Bitcoin’s 2019 parabolic rise is coming from veteran cryptocurrency traders, not newbies, the latest data suggests.
Newbies Absent From 2019 Bitcoin Boom
Analysis of capital inflows into Bitcoin 00, courtesy of monitoring resource Coinlib, shows huge influxes from both altcoin markets and stablecoin Tether.
Over the past 24 hours, it is in fact Tether supplying the majority of Bitcoin buy-ins, with $4.21 billion changing hands between the two cryptocurrencies.
Second is Ethereum, which saw $1.62 billion within the same period. The US dollar, on the other hand, produced around $1.16 billion, according to Coinlib.
As BTC/USD circles $12,500, theories are mounting as to how Bitcoin gained so much so quickly, and where the trajectory is likely to aim for next.
Despite Bitcoin, in general, reappearing in mainstream consciousness, the inflow data makes for interesting interpretations about just who is buying it.
One possible theory revolves around the idea that old hands are at work. Tether and Ether holders could be extending profits, while entry-level users – those who have not previously owned cryptocurrency – remain on the sidelines.
Such a scenario would place 2019’s bull run phase in contrast with the previous one from 2017 when it was mainstream consumers who appeared gripped by ‘FOMO’ – or ‘fear of missing out.’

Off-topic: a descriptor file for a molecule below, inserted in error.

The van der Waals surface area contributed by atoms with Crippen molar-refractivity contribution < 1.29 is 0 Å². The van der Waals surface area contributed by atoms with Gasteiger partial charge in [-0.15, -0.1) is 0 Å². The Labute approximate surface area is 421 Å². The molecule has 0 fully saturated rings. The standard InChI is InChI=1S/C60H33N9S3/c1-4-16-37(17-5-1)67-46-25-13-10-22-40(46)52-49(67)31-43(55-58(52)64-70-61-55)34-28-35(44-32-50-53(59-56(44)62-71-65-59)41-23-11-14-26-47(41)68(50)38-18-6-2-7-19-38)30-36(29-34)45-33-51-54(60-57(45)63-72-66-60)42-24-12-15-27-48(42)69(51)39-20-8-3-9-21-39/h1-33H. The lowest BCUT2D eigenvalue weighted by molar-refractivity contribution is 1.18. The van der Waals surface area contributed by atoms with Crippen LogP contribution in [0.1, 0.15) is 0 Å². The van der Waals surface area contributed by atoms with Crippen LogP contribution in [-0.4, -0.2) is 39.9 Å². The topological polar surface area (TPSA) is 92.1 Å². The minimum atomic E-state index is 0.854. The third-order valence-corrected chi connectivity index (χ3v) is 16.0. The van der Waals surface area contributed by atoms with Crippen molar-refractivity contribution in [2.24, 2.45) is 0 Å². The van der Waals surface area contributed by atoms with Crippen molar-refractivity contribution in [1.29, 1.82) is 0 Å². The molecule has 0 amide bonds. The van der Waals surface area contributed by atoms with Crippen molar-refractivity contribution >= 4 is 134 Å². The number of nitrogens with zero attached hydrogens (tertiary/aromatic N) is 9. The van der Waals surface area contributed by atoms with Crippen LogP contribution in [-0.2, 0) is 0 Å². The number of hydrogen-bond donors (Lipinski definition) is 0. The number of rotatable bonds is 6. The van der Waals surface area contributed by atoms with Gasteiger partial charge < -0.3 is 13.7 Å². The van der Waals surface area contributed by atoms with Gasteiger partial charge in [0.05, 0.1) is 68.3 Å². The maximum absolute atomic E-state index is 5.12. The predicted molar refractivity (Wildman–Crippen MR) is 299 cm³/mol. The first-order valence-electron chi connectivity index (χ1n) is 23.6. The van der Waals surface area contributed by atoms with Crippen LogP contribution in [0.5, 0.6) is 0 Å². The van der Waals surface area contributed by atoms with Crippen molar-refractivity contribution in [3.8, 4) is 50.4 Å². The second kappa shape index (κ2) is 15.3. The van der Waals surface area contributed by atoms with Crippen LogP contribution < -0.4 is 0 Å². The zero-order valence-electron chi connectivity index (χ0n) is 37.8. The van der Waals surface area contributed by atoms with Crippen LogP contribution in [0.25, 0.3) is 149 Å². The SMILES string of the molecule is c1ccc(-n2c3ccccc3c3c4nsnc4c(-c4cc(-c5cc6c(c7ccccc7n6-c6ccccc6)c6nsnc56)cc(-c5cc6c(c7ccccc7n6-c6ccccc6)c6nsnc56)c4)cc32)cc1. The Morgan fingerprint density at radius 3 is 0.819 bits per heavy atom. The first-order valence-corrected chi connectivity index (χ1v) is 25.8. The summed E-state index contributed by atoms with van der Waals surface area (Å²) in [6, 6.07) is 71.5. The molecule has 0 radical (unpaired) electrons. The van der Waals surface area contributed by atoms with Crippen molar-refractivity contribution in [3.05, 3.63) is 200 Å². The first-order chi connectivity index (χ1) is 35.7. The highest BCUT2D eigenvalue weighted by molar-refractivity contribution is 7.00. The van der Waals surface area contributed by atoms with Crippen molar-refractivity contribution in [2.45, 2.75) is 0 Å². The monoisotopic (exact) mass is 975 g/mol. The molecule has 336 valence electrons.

“All data that we have indicates that the current #bitcoin rally is being driven by (crypto traders) who are already familiar with the market,” Mati Greenspan, senior market analyst at UK-based platform eToro, commented on the findings Wednesday.
“…Question is, will the newbies pick up the baton and blow us past the (all-time high)?”
China, Tether And Kimchi Premiums
Alternatively, Asia – and particularly China – could lie at the heart of the enthusiasm.
As Bitcoinist previously reported, China’s lockdown on purchasing cryptocurrency has resulted in traders employing evermore ingenious ways of getting exposure to the market.
Tether, commentators previously suggested, formed their major onramp, functioning as a middleman between the yuan and BTC.
Should that theory be valid, it would also explain the large volumes between Tether and Bitcoin.
Data from South Korea, where consumers are paying a premium for Bitcoin on exchanges in fiat terms, would also corroborate the concept.
Known as the ‘Kimchi Premium,’ the phenomenon has historically appeared during bullish phases for Bitcoin, with this month being no different. On Upbit, a major trading platform, BTC/USD in Korean won terms has already passed $13,000.
A third idea, revolving around long-awaited institutional investor involvement, may be set to influence markets in the near future. With Bitcoin futures already showing record volumes, the launch of Bakkt’s futures offering in July has already been compared to the first moon landing.
What do you think about inflows into Bitcoin this week? Let us know in the comments below!
Images courtesy of Coinlib, Shutterstock